Music and Lyrics by Steven Lutvak
Directed by Darko Tresnjak
Reviewed by David Roberts and Joseph Verlezza
Theatre Reviews Limited
“A Gentleman’s Guide to Love and Murder” is a rollicking romp through the hilarious escapades of Monty Navarro (Bryce Pinkham) as he eagerly disposes of any relative who appears to be an obstacle in his desire to become the heir to the Earl of Highhurst and the D’Ysquith family fortune. It is a sumptuous theatrical feast that serves up seven delectable courses of death and murder, accompanied by two delicious vintage love affairs, with flavors that are complex and combustible. This delectation is presented with wonderful melodic music, clever lyrics and incredibly detailed, lush period costumes by Linda Cho that capture every mood and scene to perfection.
Based on the novel by Roy Horniman, “A Gentleman’s Guide to love and Murder” is an intricate and subtle blend of theatrical styles subsuming an extraordinary amalgam of operetta, farce, quick change magic and pure exceptional good old fashioned musical comedy that is fun and filled with endless laughter. Admirably it is packed with over the top characters that never rely on offensive language or politically incorrect situations or commentary to produce humor, even though there is plenty of perfectly executed innuendo. Deftly directed by Darko Tresnjak, it moves at lightning speed and never misses a beat or an opportunity to extract a laugh from the tightly well crafted script.
The cast is brilliant and ever so generous to the audience and to one other. Bryce Pinkham is inexhaustible, remaining onstage for the entire performance except for a couple of moments to catch his breath. His vocals are delivered with pure controlled tone, precise diction and accompanied by facial expressions that rival the most revered silent movie icons. His interpretation of “Foolish to Think” is wonderful and will help make this song become a Broadway standard for years to come. Jefferson Mays is a wonderment who embodies eight different characters with broad appeal and manages complete costume changes with incredible precision and timing. He is the master of quick change artistry.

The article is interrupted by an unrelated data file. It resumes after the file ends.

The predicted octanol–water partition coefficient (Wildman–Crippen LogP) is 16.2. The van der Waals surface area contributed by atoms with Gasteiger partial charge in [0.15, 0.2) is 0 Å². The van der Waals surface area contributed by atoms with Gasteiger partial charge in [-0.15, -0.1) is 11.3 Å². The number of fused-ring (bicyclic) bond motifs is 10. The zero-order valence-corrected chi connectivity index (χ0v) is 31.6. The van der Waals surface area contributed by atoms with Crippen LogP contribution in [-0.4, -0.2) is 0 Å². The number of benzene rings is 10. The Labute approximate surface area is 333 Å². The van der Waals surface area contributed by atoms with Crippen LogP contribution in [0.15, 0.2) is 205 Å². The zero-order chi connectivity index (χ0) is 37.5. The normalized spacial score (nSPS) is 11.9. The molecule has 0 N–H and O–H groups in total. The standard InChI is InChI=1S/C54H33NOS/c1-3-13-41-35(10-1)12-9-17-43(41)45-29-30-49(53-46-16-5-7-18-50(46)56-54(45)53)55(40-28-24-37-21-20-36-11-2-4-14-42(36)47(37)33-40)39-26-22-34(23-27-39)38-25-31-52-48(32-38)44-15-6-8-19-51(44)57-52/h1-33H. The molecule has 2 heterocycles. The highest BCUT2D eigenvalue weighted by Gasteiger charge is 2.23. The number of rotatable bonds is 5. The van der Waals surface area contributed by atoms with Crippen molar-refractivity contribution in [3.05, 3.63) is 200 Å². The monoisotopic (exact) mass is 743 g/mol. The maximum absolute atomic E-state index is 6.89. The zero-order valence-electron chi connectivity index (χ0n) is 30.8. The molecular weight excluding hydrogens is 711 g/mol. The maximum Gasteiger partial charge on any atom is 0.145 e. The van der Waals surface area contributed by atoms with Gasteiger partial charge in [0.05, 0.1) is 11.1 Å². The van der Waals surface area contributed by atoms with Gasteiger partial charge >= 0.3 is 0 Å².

Lisa O’Hare commands the stage as the naughty lover Sibella Hallward and creates a devilishly impudent character with a heavenly soprano vocal. Lauren Worsham is a delight as the wholesome, demure fiancé Pheobe D’Ysquith who is as sincere and stable as her fluent and robust vocal quality which enhances every scene she encounters. Jane Carr is exceptional as the stout, caring, lovingly diabolical Miss Shingle. The entire ensemble is more than capable as they mold definitive characters, create scenes that compliment the bedlam, and explode with enthusiasm as they tread upon the magnificent Victorian set designed by Alexander Dodge.
Characterization, stage craft, direction, and song collide throughout the musical but perhaps in a no more memorable way than in “I’ve Decided to Marry You” the delicious dining-room farce scene that emerges from Monty’s memory as he awaits the jury’s determination on his guilt or innocence. In this tantalizing play within a play (all things lovely and murderous are at least once removed from the conscience of the audience), Monty fends off the affections of former flame Sibella (who on all counts is just shy of ‘Isabella’) and current interest Phoebe of the family D’Ysquith. Courting Phoebe in the parlor while fending off Sibella in the boudoir becomes a hilarious ménage a trois with Monty often barricaded in the hallway between the two rooms opening one door then the other to engage his suitors.
It was never a movie; it is not a jukebox musical; and there are no film stars to draw audiences: “A Gentleman’s Guide to Love and Murder” holds its own and is precisely what Broadway needs. Mr. Freedman and Mr. Lutvak have concocted a musical comedy that resonates with a freshness and spontaneity that is imaginative, inventive and will certainly stand the test of time.